Spotify reportedly scraps Russian launch plans

The music streamer Spotify was all set to plow into the Russian market, having poached a former Google exec, Alexander Kubaneishvili, to lead the offensive. However, that plan has gone out the window for now.

According to Russian broadcaster RBC, Kubaneishvili announced the pause on Monday, citing Russia’s political and economic situation, as well as pending Russian legislation about regulating the internet. Spotify will not launch in the country “for the foreseeable future,” he said, adding that he does not work for the company anymore.

According to TASS, the firm is also shutting down its Russian office in its infancy. RBC reported that Spotify’s Russian launch had already been delayed because it had failed to agree partnerships with local mobile operators, though TASS indicated some progress had been made with Vimpelcom. I asked Spotify for comment on all this, but the company refused to provide any.

Russia’s ruble is having a very rough time, largely due to the falling oil price and sanctions related to the country’s invasion of neighboring Ukraine and annexation of the Crimean peninsula.

Meanwhile, the country has also been pumping out various new laws designed to clamp down on internet freedom. The most relevant is probably Russia’s local data storage mandate, through which it intends to force web service providers servicing Russians to store their personal data in local data centers. This rule is set to come into force in 2016.

Six ways in which Andrew Keen is wrong about the internet

In his new book “The Internet Is Not The Answer,” author Andrew Keen continues a theme he introduced in previous books, about how the internet is a net negative for the economy and for society. But I think he is far too negative

In mobile, postpaid connections rise while prepaid declines

Over the last year, postpaid mobile subscriptions have been booming, while prepaid — once the strongest area of mobile growth in the U.S. — has been slowly dropping off, according to communications market researcher ShareTracker.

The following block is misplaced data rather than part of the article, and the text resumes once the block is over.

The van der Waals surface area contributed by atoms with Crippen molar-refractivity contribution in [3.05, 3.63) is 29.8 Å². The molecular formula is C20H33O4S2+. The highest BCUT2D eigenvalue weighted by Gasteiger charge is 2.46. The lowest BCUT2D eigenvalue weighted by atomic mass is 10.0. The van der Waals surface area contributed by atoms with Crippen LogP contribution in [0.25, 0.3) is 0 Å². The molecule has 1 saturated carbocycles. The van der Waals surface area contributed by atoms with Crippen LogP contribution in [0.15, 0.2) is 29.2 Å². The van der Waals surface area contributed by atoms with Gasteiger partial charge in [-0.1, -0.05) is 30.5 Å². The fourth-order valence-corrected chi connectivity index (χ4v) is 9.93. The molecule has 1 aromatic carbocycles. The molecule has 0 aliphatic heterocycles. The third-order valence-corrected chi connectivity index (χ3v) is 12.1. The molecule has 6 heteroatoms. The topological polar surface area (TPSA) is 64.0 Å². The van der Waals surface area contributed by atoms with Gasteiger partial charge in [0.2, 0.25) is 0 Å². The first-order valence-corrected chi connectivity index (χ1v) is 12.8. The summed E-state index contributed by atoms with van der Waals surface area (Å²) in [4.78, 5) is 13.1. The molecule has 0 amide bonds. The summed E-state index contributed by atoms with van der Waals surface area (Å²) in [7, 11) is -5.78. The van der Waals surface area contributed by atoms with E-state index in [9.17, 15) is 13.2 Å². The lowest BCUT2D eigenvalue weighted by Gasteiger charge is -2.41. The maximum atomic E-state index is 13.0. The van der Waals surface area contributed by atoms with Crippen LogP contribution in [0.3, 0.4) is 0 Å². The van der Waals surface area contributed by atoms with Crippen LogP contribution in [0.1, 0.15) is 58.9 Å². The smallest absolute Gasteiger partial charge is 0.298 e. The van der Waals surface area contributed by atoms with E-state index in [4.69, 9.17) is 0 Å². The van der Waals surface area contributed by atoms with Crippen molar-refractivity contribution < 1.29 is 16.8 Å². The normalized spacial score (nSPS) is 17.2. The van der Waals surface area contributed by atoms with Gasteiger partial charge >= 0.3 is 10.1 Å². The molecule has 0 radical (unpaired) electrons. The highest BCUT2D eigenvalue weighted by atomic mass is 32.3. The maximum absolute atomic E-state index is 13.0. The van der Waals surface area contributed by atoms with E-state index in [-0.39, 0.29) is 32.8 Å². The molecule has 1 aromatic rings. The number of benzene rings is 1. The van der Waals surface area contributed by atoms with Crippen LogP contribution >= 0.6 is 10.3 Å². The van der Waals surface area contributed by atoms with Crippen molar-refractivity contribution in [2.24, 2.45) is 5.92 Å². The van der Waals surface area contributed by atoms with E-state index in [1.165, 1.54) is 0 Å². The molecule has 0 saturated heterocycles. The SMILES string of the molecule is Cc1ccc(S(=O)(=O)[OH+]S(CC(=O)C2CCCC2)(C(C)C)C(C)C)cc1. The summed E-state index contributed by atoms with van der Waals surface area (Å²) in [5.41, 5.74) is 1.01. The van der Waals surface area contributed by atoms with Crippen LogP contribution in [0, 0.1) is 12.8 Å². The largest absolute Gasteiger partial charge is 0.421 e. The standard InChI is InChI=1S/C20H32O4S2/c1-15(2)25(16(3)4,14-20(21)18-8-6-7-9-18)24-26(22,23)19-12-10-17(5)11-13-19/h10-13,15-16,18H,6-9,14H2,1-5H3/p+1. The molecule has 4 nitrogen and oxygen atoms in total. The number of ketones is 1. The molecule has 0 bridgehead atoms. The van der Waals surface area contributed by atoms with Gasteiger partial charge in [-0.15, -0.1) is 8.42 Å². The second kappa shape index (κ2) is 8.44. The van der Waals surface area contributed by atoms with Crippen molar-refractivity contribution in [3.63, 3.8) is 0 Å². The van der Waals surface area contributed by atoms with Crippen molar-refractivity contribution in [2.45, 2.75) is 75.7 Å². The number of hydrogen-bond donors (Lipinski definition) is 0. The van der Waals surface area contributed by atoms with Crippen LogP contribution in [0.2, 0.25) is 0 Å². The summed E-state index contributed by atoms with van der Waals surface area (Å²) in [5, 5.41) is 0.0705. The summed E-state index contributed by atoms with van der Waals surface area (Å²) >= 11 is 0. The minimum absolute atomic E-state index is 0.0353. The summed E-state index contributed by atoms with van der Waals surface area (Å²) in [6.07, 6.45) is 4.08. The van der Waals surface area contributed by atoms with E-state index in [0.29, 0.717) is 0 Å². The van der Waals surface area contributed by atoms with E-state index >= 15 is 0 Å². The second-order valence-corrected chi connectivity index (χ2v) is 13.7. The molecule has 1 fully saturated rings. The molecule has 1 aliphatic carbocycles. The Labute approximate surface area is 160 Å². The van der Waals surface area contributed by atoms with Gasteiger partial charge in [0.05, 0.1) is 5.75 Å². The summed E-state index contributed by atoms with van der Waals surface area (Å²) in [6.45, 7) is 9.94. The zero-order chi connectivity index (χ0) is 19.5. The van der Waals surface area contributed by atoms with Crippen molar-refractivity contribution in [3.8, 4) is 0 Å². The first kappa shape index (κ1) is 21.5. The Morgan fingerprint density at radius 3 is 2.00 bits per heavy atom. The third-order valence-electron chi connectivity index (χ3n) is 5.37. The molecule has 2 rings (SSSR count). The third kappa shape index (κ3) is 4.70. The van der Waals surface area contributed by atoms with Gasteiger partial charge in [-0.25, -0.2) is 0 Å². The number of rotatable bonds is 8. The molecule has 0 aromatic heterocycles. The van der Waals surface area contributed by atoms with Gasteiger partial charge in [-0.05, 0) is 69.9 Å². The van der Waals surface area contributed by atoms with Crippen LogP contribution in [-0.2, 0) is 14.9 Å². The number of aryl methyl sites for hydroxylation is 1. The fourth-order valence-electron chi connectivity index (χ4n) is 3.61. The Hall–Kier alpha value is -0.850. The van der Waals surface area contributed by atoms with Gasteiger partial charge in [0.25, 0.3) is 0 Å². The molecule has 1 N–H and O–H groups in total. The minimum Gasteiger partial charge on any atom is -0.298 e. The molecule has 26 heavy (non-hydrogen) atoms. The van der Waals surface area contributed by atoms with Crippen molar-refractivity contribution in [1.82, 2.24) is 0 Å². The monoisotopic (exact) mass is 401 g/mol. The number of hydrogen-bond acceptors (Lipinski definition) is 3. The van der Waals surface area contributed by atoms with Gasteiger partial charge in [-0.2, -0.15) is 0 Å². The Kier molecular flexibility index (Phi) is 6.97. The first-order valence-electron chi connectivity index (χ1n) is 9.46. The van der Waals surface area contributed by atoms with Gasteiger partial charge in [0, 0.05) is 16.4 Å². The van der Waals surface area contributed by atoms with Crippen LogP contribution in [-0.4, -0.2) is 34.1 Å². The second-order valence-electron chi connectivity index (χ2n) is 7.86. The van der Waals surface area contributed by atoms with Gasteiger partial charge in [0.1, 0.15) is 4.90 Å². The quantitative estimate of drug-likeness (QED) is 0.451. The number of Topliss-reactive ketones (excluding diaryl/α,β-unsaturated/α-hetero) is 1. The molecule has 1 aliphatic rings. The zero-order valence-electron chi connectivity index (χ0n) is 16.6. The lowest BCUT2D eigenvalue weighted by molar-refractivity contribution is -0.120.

According to ShareTracker, postpaid net additions among the mobile carriers has increased 156 percent between 2013 and 2014. Postpaid used to mean contracts, but today it’s any manner of plan where you pay after your billing cycle. Meanwhile prepaid — service where you buy voice, SMS and data ahead of time  — saw an average decline of 35 percent, ShareTracker found.

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As you might expect, prepaid and postpaid tend to track the U.S. economy. During the recession, prepaid growth jumped dramatically, but now that the economy has recovered, postpaid is returning to growth.

Why data centers have a big impact on the economy

Data Centers have come under attack as terminally wasteful and “dirty” enterprises that offer little in the way of jobs. Joe Weinman, senior VP at Telx, disputes that, and says in fact they indirectly employee countless thousands across many industries.

Airbnb, Coursera and Uber: The rise of the disruption economy

We’re used to how the social web has disrupted media, but that same wave is moving through other industries, driven by startups like Airbnb, Coursera and Uber — and while regulators and entrenched industries are trying to fight it, the trend behind that wave is unstoppable.

TeliaSonera cuts 2,000 jobs as mobile market stagnates

TeliaSonera’s revenues and subscriber base aren’t budging, but the Nordic carrier claims its costs are skyrocketing. In an effort to realign its business with new mobile data realities, the carrier said it will lay off 7 percent of its workforce over two years.